“I’ve seen this play out too many times,” said Craig, whose best friend, Los Angeles SWAT officer Randy Simmons, was killed in 2008 by a mentally ill man.
“There will be some type of disturbance, where we have to go in and stabilize the situation,” Craig said. “Because the officers are dealing with a mentally ill person, the situation often gets escalated, and someone gets hurt or killed.
“Even if there isn’t a violent encounter, if we make the determination that a person is a danger to self or others, we put them in a 72-hour hold. They’re usually given initial treatment and then released, only to go back onto the streets and engage in more criminal activity.”
That criminal activity often lands them in jail.
“We’re probably the largest mental health institution in Michigan, which is unfortunate,” said Wayne County Sheriff Benny Napoleon, who said 27 percent of the county’s jail inmates are taking psychotropic medication — with countless others suffering from undiagnosed and untreated mental problems.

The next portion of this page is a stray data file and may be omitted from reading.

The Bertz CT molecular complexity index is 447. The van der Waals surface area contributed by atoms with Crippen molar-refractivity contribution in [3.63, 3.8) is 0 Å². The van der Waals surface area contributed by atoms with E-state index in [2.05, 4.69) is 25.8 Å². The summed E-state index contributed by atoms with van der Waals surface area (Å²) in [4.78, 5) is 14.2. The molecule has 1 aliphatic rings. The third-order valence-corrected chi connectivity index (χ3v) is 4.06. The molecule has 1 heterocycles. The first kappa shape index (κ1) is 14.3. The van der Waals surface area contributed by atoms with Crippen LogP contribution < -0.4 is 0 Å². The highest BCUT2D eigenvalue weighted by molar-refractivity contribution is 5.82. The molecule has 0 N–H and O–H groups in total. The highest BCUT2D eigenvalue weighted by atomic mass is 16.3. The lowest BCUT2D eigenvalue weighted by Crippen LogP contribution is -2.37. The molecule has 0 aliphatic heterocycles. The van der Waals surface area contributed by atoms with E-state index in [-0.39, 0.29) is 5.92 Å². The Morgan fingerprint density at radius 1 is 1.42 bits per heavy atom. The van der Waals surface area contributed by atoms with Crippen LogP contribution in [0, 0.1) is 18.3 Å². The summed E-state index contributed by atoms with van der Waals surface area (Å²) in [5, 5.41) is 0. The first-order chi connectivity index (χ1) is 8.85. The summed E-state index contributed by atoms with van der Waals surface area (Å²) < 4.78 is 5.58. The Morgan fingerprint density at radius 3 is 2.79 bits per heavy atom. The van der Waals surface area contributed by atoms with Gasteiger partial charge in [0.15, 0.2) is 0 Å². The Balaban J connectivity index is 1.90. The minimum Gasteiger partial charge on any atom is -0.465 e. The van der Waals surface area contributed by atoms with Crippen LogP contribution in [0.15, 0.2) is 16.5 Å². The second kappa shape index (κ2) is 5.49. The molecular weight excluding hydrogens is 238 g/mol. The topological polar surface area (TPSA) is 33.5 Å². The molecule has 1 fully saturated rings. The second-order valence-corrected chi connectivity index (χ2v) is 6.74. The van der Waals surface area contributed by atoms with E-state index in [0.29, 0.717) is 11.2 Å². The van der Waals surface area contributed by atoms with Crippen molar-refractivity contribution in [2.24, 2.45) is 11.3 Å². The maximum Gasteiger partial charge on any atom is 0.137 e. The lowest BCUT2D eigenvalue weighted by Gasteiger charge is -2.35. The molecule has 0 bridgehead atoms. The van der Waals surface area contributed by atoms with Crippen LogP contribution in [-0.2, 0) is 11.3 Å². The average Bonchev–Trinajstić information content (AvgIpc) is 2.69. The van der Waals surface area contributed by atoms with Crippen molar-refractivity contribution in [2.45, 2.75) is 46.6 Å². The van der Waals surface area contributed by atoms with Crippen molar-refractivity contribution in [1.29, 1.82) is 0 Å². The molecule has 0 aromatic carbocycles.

Oakland County Sheriff Michael Bouchard said the number of mentally ill inmates in his jail has skyrocketed over the past 20 years.
“When I started 20 years ago, 8 percent of our population was on psychotropic medication; now it’s 30-plus percent,” Bouchard said. “The continuum of mental health services has whittled over time, and as a result, jails have become the de facto dumping ground. We’re not suited for treatment, so ‘dumping ground’ is the only thing to call it.”
Former Detroit police officer Antoinette James said her 23-year-old daughter Erica Hayes has been in and out of jails and hospitals after being diagnosed with narcotics-induced bipolar schizophrenia.
“I’ve tried to get her into long-term inpatient treatment, but it’s a revolving door,” James said.